Marsha Ambrosius’ “Far Away” + Black Masculinity + Violence

There are three videos circulating that have me thinking about Black men and masculinity and violence.

The first is the new Marsha Ambrosius video, Far Away, we see a story where a young man, who interacts with Marsha, is gay (desires men sexually) or queer (operates outside of the heteronormative ideas of sexual desire). He is beaten by a group of Black men, presumptively, because he is gay and he subsequently commits suicide.

I am delighted that Marsha is leveraging  her major label power to tell a story that needs to be told. This video is powerful because it speaks to the psychological costs of being oppressed because of who you desire sexually, and being open with that desire.

Honestly, I can’t believe the men embrace and kiss in the video. Black men who are intimate with each other simply isn’t allowed in pop culture. I don’t know if Black men can BE intimate with anyone in pop culture for that matter. Yes, they may have sex, but to be intimate, not so much.

In fact, when I saw For Colored Girls in a movie theater filled with Black women in DC, there was a huge range of hissing sounds that came out of the mouths of the women when the Carl character revealed to his wife the Lady in Red (Janet Jackson), that he was bisexual. Yet, the women were quiet during the rape scene between the Lady in Yellow (Anika Rose) and the man she was dating Bill (Khalil Kain). The point that I am trying to get at is that this experience showed me how conservative Black people can be around issues of sexuality.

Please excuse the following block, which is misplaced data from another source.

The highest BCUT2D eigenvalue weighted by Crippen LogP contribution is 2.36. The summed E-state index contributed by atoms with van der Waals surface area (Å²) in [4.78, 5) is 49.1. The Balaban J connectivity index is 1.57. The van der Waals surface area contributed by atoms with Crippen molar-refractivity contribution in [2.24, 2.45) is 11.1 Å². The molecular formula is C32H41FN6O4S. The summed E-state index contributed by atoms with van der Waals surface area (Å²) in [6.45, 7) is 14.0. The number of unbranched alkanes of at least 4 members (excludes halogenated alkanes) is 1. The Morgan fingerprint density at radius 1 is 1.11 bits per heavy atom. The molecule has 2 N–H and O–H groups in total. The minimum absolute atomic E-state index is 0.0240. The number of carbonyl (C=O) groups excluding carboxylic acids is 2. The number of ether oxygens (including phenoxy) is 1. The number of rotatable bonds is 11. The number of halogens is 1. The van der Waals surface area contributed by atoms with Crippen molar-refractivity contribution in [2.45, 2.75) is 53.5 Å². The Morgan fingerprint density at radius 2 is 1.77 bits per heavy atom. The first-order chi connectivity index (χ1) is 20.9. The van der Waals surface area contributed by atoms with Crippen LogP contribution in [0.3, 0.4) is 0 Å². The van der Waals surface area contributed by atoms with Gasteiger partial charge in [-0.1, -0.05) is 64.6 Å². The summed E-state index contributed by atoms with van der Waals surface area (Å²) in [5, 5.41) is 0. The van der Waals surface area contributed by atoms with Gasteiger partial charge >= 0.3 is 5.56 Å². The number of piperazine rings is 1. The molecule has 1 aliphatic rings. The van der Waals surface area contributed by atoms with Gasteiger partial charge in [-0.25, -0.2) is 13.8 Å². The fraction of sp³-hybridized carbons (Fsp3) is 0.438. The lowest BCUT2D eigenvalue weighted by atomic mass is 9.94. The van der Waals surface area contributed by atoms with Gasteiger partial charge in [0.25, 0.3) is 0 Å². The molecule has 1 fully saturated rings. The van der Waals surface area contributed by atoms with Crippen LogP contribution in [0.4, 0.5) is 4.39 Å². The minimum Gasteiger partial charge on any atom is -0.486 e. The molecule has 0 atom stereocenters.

In a post “On (Black) Masculinity: It’s Fragile + Illusive” earlier this year I wrote about Black masculinity and masculinity in general.

Quoting Global Gender Issues in the New Millennium,

“…Heternormative masculinity is an extraordinarily fragile and unstable construct and identity that leaves men having to prove repeatedly that they have “it”. They are put in constant fear and anxiety that they will be dubbed less than real men and therefore, be demoted down the gender hierarchy and be subjected to greater violence by other, higher men.”

This has me thinking about how men are subjected to violence in way similar to how women are, but under difference circumstances. It all turns on “conform to the way its done” or get smashed. For women its gimmie your number, or imma call you a ______ and slap you. Act like a man or imma sock you in the face and call you a _____. You get my drift?

The second video is the Ted Talk by Tony Porter where he talks about black masculinity. The most relevant parts are:

1:12 – The man box and socialization of men

2:35 – On teaching a 5 year old how to be a man.

4:11 –  On how his father apologized to him for crying in front of him.

6:50 – On deciding whether or not to participate in a gang rape as a teenager.

The “man box” is a powerful way for describing how sexism works, it takes the focus off of individual men and places the focus on social forces (how people in schools, churches, families think about gender roles).

Again, Violence or the threat of violence is used to enforce gender, racial and sexual roles.

Keep this in mind while I talk about the next video.